Anne and Robert Levine, Founders, Publix Book Mart
1977 Special Citation for Distinguished Service to the Arts
Unlike most retail establishments, bookshops tend to reflect the character and personalities of their owners. Perhaps that's why modern mega-bookstores often seem as soulless and distant as their corporate overseers, no matter how many coffee bars or comfy chairs they boast. But a small, locally owned shop—a place whose shelves sag with a remarkable selection of high-quality and often hard-to-find volumes, presided over by people of encyclopedic knowledge and exquisite taste—now that is a bookstore people can love.
Such was the emotion thousands of Greater Clevelanders felt toward Publix Book Mart, a place imbued with all the warmth, wit, caring and intelligence of its owners, Anne and Robert Levine.
For more than 40 years the Levines presided over one of the most cherished cultural assets in all of Northern Ohio—an institution that disguised itself as a humble bookshop, but which its devotees knew was really Arcadia, Elysium and Valhalla, all rolled into one in downtown Cleveland. Opened in 1936 in a Prospect Avenue building that formerly housed Tarzan's Hungarian Restaurant, Publix soon outgrew its confines and moved into two-story digs up the block, at the corner of Prospect and East Ninth Street. There the Levines held court for more than three decades, offering a mind-boggling selection of reading matter, maps, prints and one of the country's most extensive collections of art and antique volumes. And if they didn't have a rare or out-of-print edition that you wanted, they'd launch a search to find one for you.
Robert was originally supposed to pursue a life in the law, just as Anne intended to become a concert pianist. Both encountered the same detour in their career paths: their shared devotion to books. Presented with an opportunity to buy the inventory of a would-be Cleveland bookseller named Saunders, who had opened Publix with 118 books and a few back-issue magazines, they leapt at the chance. Bob borrowed $200 from his father, and the rest is history.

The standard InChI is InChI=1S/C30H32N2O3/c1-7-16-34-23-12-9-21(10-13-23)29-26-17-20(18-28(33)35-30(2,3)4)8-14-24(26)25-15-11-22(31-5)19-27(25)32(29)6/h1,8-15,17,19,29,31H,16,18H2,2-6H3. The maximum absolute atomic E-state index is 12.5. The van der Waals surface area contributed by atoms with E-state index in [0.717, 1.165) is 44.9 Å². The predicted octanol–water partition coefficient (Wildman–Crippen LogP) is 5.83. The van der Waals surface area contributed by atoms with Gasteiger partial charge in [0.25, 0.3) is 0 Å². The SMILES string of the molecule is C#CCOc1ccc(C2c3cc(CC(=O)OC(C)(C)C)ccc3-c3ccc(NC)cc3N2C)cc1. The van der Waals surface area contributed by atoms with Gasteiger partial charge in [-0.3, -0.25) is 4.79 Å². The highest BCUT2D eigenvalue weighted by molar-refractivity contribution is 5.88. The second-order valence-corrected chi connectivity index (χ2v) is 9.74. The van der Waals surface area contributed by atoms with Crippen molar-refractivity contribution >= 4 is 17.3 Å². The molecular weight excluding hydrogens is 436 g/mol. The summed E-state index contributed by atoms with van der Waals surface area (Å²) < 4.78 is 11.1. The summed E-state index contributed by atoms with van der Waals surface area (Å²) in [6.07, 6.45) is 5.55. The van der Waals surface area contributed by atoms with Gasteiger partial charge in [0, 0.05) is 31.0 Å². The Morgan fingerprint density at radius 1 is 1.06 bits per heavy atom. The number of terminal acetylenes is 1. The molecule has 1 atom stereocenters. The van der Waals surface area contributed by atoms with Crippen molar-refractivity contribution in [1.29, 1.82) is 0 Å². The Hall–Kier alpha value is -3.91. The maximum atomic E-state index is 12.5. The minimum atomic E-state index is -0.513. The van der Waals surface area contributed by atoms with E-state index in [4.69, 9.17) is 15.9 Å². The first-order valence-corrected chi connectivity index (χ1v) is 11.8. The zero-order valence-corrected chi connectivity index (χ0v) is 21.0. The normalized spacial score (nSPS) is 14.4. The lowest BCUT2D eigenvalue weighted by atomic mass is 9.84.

At any given time more than 100,000 volumes graced the overburdened shelves at Publix. Although their inventory ran the gamut, the Levines specialized in rare books and volumes on the fine arts, many culled from estate sales and auctions from around the country. At a time when recordings weren't generally available outside of department stores, they even had a special section for music, presided over by Anne.
The Levines knew quality. They also knew what was important—what you should read and what you would enjoy reading. At Publix, the books were for sale, but the atmosphere came free. Ask a question about an esoteric volume and odds were that Bob or Anne would have the answer, which they happily supplied with all the warmth and intelligence and enthusiasm they possessed. Long before lounging in bookstores became a national pastime, the Levines invited you to come in, browse, have a chat, meet friends—stay as long as you liked. In any setting other than a retail establishment, you'd call a place like that a home. Generations of grateful Cleveland readers did just that.
In 1972, Publix was forced out of its longtime location to make way for construction of a parking garage. With no place to relocate and nowhere to store their inventory, the 62-year-old Bob decided that he and Anne should retire, selling all their books at drastically reduced prices. But Cleveland wouldn't have it. Loyal customers and the local media campaigned to bring them back, and before long they had opened again in a new space at 1310 Huron Road. Publix was the first new non-restaurant business in the Playhouse Square district in decades, and it served as an anchor and oasis in the neighborhood even after the Levines managed to retire for real, selling the business to university archivist Wesley Williams in 1978. Publisher's Weekly called Bob and Anne Levine's baby “the bookstore that could not go out of business.”
Bob and Anne passed away less than a decade later, just as the era of the small, quirky, intensely personal and deeply loved bookshop was coming to an end across the nation. True book lovers mourned both losses, for the likes of the Levines and their wondrous little emporium may well be gone forever.